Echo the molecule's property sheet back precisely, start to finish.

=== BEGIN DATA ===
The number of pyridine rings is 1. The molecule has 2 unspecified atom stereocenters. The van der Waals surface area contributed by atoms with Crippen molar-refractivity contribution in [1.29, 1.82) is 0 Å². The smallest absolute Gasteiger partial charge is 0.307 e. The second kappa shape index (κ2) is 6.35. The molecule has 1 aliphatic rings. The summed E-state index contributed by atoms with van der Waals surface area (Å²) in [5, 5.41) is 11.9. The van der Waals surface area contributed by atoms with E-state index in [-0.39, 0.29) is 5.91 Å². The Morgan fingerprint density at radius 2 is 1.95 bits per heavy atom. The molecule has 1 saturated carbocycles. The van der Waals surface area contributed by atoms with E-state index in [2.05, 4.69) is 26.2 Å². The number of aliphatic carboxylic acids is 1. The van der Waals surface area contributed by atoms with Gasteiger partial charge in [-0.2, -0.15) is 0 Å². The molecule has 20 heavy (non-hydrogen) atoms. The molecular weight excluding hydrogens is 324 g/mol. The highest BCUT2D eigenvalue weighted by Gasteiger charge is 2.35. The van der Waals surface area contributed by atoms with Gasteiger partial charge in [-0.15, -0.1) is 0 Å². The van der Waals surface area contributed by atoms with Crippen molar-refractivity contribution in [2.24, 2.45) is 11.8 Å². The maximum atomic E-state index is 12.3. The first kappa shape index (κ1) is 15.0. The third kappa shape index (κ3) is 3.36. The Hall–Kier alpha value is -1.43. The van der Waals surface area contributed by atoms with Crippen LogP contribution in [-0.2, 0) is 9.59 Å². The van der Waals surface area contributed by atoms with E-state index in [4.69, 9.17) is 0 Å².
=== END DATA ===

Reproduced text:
The number of pyridine rings is 1. The molecule has 2 unspecified atom stereocenters. The van der Waals surface area contributed by atoms with Crippen molar-refractivity contribution in [1.29, 1.82) is 0 Å². The smallest absolute Gasteiger partial charge is 0.307 e. The second kappa shape index (κ2) is 6.35. The molecule has 1 aliphatic rings. The summed E-state index contributed by atoms with van der Waals surface area (Å²) in [5, 5.41) is 11.9. The van der Waals surface area contributed by atoms with E-state index in [-0.39, 0.29) is 5.91 Å². The Morgan fingerprint density at radius 2 is 1.95 bits per heavy atom. The molecule has 1 saturated carbocycles. The van der Waals surface area contributed by atoms with E-state index in [2.05, 4.69) is 26.2 Å². The number of aliphatic carboxylic acids is 1. The van der Waals surface area contributed by atoms with Gasteiger partial charge in [-0.2, -0.15) is 0 Å². The molecule has 20 heavy (non-hydrogen) atoms. The molecular weight excluding hydrogens is 324 g/mol. The highest BCUT2D eigenvalue weighted by Gasteiger charge is 2.35. The van der Waals surface area contributed by atoms with Gasteiger partial charge in [-0.15, -0.1) is 0 Å². The van der Waals surface area contributed by atoms with Crippen molar-refractivity contribution in [2.24, 2.45) is 11.8 Å². The maximum atomic E-state index is 12.3. The first kappa shape index (κ1) is 15.0. The third kappa shape index (κ3) is 3.36. The Hall–Kier alpha value is -1.43. The van der Waals surface area contributed by atoms with Crippen LogP contribution in [-0.2, 0) is 9.59 Å². The van der Waals surface area contributed by atoms with E-state index in [4.69, 9.17) is 0 Å².